desiging for a Haiti scale earthquake

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While is it tragic what happened in Haiti I am wondering if a building could even be effectively designed to withstand the magnitude of the Haiti earthquake......... in-otherwords would say the Calf. Building code have prevented many of the deaths and destruction in Haiti or was this earthquake just too strong. I use Calf. building code only because I know that state has many earthquakes and does try and prepare their buildings for one.
I'm asking this question because if the United States is going to be the ones to primarily rebuild the schools, hospitals, roads, etc. in Haiti then perhaps We should just make the country part of us so at least we know things will get built right and perhaps prevent these things from happening again as such a large catastrophic disaster.
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Difficult to assess the situation at this stage. Seems to me an inordinate amount of damage to buildings that look to have been reasonably constructed, eg massive concrete frame connections torn completely apart. However, not much evidence of tortion joints anywhere? The seismic scale doesn't really tell us much. Where was the epicenter? Right underneath Port au Prince? A lot depends on the geology. My experience is limited to PNG; The Siassi Earthquake, 7.8, caused a few landslides, sprung some pipes and swimming pools ... not much else. 7.8 in Mexico City would be major, because (I'm told) the city is basically sitting in a bowl of rock, so the reciprocating wave is greatly magnified.
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Interesting stuff Ken, not so far from something I have been working on. [Got put on the back-burner, but there is a looming housing affordability crisis here, it is now unlawful for land developers to mandate minimum size for dwellings, so maybe it will come to the front again ...]
20 x 20 ... I was working on a 6m (19.7ft) x 3.5m (11.5ft) module. 6m easily fits on a flatbed truck, 3.5m because that's a "wide" load but not "exceptional" load under local road rules. 1 module has enough space to comply as a dwelling, Can be lifted with simple cranage. 2 makes a family unit.

Not sure of flat roofs for the tropics - uncommon here ...
Framed structures work well. Heat is gained, sure, but easily lost after sunset, whereas masonry is a heat store and hugely inefficient unless fully protected from the sun.
My stuff on design in the tropics, affordable housing, etc:
http://people.aapt.net.au/jclark19 /
A personal take, but some of my stuff has been referenced by Prof Dick Aynsley, UNESCO Professor of Architecture.

This was also the target price for the stuff I was working on - in Oz dollars but there's more or less parity these days :-)
1000 gallons = +/- 3636 litres. Yep. It looks like Haiti has more periods of tropical maritime than a typical wet tropics climate - dry periods rather than rain almost every evening. Average rainfall only slightly higher than NQ 'dry' tropics, but at least it doesn't all come down at once? Tanks might work ok, but will need to be mozzy-proof. That part of the Caribbean has Dengue as well.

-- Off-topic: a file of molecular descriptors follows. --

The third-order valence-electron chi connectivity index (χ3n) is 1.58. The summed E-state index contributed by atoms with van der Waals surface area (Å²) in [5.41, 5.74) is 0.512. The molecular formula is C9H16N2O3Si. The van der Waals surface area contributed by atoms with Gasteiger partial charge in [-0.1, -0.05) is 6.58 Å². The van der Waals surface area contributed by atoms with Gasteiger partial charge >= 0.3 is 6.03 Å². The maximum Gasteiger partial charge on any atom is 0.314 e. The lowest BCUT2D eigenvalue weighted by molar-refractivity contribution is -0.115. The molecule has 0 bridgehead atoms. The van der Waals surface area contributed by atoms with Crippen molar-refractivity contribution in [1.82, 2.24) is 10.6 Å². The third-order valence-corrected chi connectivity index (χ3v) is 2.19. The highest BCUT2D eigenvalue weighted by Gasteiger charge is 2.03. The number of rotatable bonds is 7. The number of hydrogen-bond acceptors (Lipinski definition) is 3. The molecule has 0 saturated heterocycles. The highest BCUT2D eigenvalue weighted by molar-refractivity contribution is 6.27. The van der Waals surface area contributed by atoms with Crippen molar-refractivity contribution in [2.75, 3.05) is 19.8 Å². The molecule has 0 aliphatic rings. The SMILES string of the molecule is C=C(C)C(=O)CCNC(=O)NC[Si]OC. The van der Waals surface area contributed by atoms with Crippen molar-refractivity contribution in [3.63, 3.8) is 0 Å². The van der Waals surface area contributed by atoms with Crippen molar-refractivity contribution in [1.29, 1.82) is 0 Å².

Framed construction can work well where there are both earth tremours and cyclones/hurricanes. Where wind is concerned, design is dependent on a continuous load path throughout the structure, from roof surface to foundation. The problem is not primarily the materials (provided they are adequate), but how they are fixed together. I'm not so familiar with earth movement, but, as I said before, joints need to have some sort of torsion function. I've seen massive timber beam/column joints holding up in an earthquake, because the joints were vine lashings - the joints tighten as they move. Plate and bolt joints just tear apart.
Not sure about double glazing. Here, 6mm laminated glass, usually min. 21% solar-reduced, plus extra-toughened for smaller spaces such as bathrooms. Or maybe leave out the glass. Shutters would help protect from flying debris, as long as they aren't the first thing to come off when the wind gets up.

In PNG we had small electric heaters to keep the air drier in enclosed spaces like wardrobes. Not very effective. Maximising air movement is best. Also discourages mosquitoes - they like still air. Good supply of plastic tubs with lids and silica gel helps protect small items. Btw - dunno whether they've improved over the years, but in my time, printed circuit boards literally took on a life of their own in the humid tropics.

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The initial building envelope is 16'x16', with loft area for sleeping and storage, and a front porch. This is a totally stand alone application, off grid, if you will. Most of the big stuff has been worked out and the finer aspects are currently being worked on. This package will be modular, in that it will be fabricated in a facility, loaded onto ONE truck and then assembled on site. The difficult part is making it modular and able to fit on one truck. Aside from foundation requirements, this package can be made move-in ready by 2 capable adults in less than 1 week after site delivery. Total package cost? $15,000.00 US + delivery
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I reckon 20 x 20 (6 x 6) also. Done as 2 x 6 x 3 modules? Bolt together or freestanding - gap between has shade sail? In the interim period a 20 x 20 will end up with at least two families in it. Cooking outside.
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Apologies. I used to think in both eg "3m of 4 by 2 " now I'd tend to say "3m of 100 x 50 ". Not much better. 1 meter = 3.2808399 feet 1 foot 0.3048 meters - but here it's 'metre' (French). Corbusier reckoned they should drop the metric system and use imperial units because they are related to the human body / step etc whereas the metre is a fraction of the circumference of the earth (and apparently they got it a bit wrong). A wonder the Academie Francaise didn't go after him. Ah yes he was Swiss....